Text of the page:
These arguments didn't persuade Hillary Clinton or John McCain to vote against the war. They didn't persuade Democratic primary voters, who unceremoniously dumped anti-war candidate Howard Dean in favor of John Kerry, who voted for the war before he voted against it. They certainly didn't persuade a majority of American voters who re-upped George Bush's tenure as the nation's commander in chief last November.

But now liberals demand that we listen to the same old arguments all over again, not because Sheehan has any new insights, but because she has the ability to repel dissent by citing her grief.”

She only has that ability if others give it to them. But what kind of inhuman monster would not reevaluate a war based on courage and conviction like Sheehan has shown? Yes, Sheehan might still be wrong. Fine. But that is precisely the question Sheehan is asking.

But that's silly. A new death is a new insight. New facts come up all the time (apparently, given the American people's waking up to the injustice and death). Before the war, we only thought there would be looting; now, we know there was. And so on.

Coulter implies here that the popular position is the right one. But not only is that a blatantly ridiculous rhetorical ploy, she doesn't even believe it, nor does the Right. For the Right, if the position is unpopular or not current government policy, they are morally dissenting (say, being against abortion or affirmative action or international law or... actually, the majority of liberal positions, according to poll after poll, but hey); if it is, then they are just representing the opinions of mainstream America, so buzz off. Sorry, two contradictory premises don't work. Positions are right and should be advocated based only on their logic and reasoning, not on whether or not a majority was convinced. Only in this case, Coulter's flatly wrong about some things and begs the question with others. In fact, the majority is against the war and was against unilateral action or action outside of Congress' mandates before the war began. The fact that the majority opinion did not become policy answers Coulter's blather about the relative success of candidates in elections: even rightists can recognize that success is determined at least as much by incumbent status, money, popularity among corporate and other elites, and “image”/media appeal as by issues (and, in fact, I'd daresay that, combined with the media culture we have, politics are in fact 95% horseraces and PR contests, not discussions about issues).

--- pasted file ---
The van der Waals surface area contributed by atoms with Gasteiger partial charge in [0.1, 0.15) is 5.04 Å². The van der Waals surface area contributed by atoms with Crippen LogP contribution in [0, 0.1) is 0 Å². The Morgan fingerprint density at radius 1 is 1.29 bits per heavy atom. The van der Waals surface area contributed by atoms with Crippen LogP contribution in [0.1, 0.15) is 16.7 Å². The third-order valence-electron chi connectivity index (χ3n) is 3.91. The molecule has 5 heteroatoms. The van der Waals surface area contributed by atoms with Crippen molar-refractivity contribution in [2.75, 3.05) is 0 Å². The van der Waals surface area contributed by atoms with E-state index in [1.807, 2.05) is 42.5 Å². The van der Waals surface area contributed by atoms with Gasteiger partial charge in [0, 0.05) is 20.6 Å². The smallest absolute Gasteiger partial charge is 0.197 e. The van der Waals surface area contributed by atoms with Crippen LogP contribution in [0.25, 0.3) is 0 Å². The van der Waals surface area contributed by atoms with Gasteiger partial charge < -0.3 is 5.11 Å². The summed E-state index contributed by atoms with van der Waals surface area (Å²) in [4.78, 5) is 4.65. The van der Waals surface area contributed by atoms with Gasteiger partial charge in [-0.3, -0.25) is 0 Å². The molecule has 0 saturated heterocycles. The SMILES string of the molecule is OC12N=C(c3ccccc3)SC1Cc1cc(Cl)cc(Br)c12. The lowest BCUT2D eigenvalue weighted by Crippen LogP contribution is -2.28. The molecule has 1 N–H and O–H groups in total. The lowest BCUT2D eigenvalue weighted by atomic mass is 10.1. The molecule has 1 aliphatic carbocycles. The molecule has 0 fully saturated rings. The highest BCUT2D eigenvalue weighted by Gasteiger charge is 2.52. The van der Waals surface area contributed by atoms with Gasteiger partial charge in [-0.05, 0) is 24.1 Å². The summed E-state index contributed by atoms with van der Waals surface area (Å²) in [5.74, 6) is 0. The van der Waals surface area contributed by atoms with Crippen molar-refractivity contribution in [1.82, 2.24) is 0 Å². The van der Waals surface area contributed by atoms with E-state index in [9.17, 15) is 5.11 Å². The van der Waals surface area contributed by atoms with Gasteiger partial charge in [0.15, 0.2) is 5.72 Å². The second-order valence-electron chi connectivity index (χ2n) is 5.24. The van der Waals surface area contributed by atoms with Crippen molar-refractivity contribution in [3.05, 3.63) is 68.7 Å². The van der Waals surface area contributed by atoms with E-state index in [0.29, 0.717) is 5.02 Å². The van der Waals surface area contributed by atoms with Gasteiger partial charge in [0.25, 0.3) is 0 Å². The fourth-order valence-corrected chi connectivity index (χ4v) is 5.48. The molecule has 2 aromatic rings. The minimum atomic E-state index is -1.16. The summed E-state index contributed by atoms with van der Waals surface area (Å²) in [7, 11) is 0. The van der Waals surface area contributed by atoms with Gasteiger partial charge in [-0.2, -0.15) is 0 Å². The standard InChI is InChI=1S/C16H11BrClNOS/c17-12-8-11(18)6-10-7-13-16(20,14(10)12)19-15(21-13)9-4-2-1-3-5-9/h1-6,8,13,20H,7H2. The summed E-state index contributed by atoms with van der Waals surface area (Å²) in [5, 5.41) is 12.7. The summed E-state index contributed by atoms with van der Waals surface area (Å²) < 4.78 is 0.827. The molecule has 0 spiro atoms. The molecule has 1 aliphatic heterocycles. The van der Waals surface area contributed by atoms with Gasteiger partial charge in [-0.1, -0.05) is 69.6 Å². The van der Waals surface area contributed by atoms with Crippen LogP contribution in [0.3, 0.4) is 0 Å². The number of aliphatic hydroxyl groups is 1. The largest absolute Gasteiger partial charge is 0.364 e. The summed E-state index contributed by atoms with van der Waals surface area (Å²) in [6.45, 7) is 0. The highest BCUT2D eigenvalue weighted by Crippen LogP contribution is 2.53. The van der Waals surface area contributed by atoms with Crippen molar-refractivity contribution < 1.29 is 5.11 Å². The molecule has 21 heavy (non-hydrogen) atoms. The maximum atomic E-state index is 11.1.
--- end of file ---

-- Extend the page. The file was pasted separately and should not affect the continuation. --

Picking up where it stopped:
Coulter and the right more generally argues that liberals blame conservatives for leveraging Terry Schiavo's private pain for public gain. Of course, the best they've done is to either prove that both Schiavo's and Sheehan's tactics are fair or that both are unfair, neither of which does the conservative movement any good. But there is a fundamental disanalogy between Terry's parents, who were making an open ploy to try to hijack control from the legal caretaker in what was essentially a private decision affecting only a small set of people, versus Sheehan, who is discussing a fundamentally public issue. Either of them may be right or wrong (Schiavo's parents being mostly wrong, Sheehan being mostly right, in my obviously totally objective view ;), but Schiavo's death was not caused by a governmental mandate.

“On the bright side, Sheehan shows us what Democrats would say if they thought they were immunized from disagreement. Sheehan has called President Bush "that filth-spewer and warmonger." She says "America has been killing people on this continent since it was started" and "the killing has gone on unabated for over 200 years." She calls the U.S. government a "morally repugnant system" and says, "This country is not worth dying for." I have a feeling every time this gal opens her trap, Michael Moore gets a residuals check.”

Ah, yes, guilt by association! First of all, none of these things prove her wrong, especially not the Michael Moore bit (for a laugh, check out a recent Daily Show wherein Jon Stewart plays Six Degrees of Kevin Bacon with the right's logic); second of all, none of this is remotely as hateful as Coulter's comments, such as “We need to execute people like John Walker in order to physically intimidate liberals...” Sorry, Ann, I'm not scared, nor was I scared when a skinhead inspired by nationalist commissars like you threatened me with violence or when my friend got pummeled for trying to set up an anarchist club. Some people actually have convictions, ones that are not popular and do not get them syndicated columns.

How is it somehow irrational or insulting to say a fact: that America has been killing since it started? One can nitpick (can one say "America" killed the Native Americans? and so on), but the general picture is accurate, despite what conservatives like to imply while conceding the facts used to make the argument. But even if it wasn't, this is NOT a polemic remotely like what the Right does, which in fact hurls ad hominems, not arguments (however offensive said arguments may be).

“Evidently, however, there are some things worth killing for. Sheehan recently said she only seemed calm "because if I started hitting something, I wouldn't stop 'til it was dead." It's a wonder Bush won't meet with her. “

This is our courageous warrior president?! With Secret Security and the whole of the military behind him, he backs down from a mother who lost her son? Coulter reveals more than she knows with this snide joke.